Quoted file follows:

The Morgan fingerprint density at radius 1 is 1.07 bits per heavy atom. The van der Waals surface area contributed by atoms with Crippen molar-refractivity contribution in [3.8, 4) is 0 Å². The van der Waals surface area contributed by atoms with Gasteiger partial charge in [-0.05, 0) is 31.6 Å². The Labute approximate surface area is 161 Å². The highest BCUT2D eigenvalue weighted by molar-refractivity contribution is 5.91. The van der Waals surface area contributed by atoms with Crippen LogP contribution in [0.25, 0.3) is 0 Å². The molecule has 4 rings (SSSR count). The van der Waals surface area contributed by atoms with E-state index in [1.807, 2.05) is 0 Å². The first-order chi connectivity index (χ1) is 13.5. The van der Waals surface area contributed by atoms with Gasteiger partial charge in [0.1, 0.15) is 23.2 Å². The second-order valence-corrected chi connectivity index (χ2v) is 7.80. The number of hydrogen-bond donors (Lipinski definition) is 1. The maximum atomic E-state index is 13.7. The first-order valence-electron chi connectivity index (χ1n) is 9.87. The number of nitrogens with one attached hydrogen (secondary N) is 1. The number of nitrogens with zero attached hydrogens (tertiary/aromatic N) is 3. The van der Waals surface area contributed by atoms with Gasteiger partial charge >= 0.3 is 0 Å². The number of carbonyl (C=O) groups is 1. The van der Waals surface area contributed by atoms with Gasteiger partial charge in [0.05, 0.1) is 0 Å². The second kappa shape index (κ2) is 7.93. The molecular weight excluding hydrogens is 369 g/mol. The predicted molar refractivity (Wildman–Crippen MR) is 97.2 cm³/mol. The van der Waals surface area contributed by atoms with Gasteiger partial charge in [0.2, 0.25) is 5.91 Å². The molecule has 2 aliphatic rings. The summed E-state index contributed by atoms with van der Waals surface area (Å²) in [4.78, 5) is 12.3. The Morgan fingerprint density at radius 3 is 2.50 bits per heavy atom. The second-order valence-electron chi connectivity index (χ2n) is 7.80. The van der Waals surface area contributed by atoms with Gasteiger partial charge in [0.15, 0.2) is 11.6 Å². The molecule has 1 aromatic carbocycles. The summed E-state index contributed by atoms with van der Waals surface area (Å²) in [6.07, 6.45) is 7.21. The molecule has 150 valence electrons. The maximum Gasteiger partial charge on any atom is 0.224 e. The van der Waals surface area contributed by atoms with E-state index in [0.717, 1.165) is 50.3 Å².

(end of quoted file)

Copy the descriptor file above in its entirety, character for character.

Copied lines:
The Morgan fingerprint density at radius 1 is 1.07 bits per heavy atom. The van der Waals surface area contributed by atoms with Crippen molar-refractivity contribution in [3.8, 4) is 0 Å². The van der Waals surface area contributed by atoms with Gasteiger partial charge in [-0.05, 0) is 31.6 Å². The Labute approximate surface area is 161 Å². The highest BCUT2D eigenvalue weighted by molar-refractivity contribution is 5.91. The van der Waals surface area contributed by atoms with Crippen LogP contribution in [0.25, 0.3) is 0 Å². The molecule has 4 rings (SSSR count). The van der Waals surface area contributed by atoms with E-state index in [1.807, 2.05) is 0 Å². The first-order chi connectivity index (χ1) is 13.5. The van der Waals surface area contributed by atoms with Gasteiger partial charge in [0.1, 0.15) is 23.2 Å². The second-order valence-corrected chi connectivity index (χ2v) is 7.80. The number of hydrogen-bond donors (Lipinski definition) is 1. The maximum atomic E-state index is 13.7. The first-order valence-electron chi connectivity index (χ1n) is 9.87. The number of nitrogens with one attached hydrogen (secondary N) is 1. The number of nitrogens with zero attached hydrogens (tertiary/aromatic N) is 3. The van der Waals surface area contributed by atoms with Gasteiger partial charge >= 0.3 is 0 Å². The number of carbonyl (C=O) groups is 1. The van der Waals surface area contributed by atoms with Gasteiger partial charge in [0.05, 0.1) is 0 Å². The second kappa shape index (κ2) is 7.93. The molecular weight excluding hydrogens is 369 g/mol. The predicted molar refractivity (Wildman–Crippen MR) is 97.2 cm³/mol. The van der Waals surface area contributed by atoms with Gasteiger partial charge in [0.2, 0.25) is 5.91 Å². The molecule has 2 aliphatic rings. The summed E-state index contributed by atoms with van der Waals surface area (Å²) in [4.78, 5) is 12.3. The Morgan fingerprint density at radius 3 is 2.50 bits per heavy atom. The second-order valence-electron chi connectivity index (χ2n) is 7.80. The van der Waals surface area contributed by atoms with Gasteiger partial charge in [0.15, 0.2) is 11.6 Å². The molecule has 1 aromatic carbocycles. The summed E-state index contributed by atoms with van der Waals surface area (Å²) in [6.07, 6.45) is 7.21. The molecule has 150 valence electrons. The maximum Gasteiger partial charge on any atom is 0.224 e. The van der Waals surface area contributed by atoms with E-state index in [0.717, 1.165) is 50.3 Å².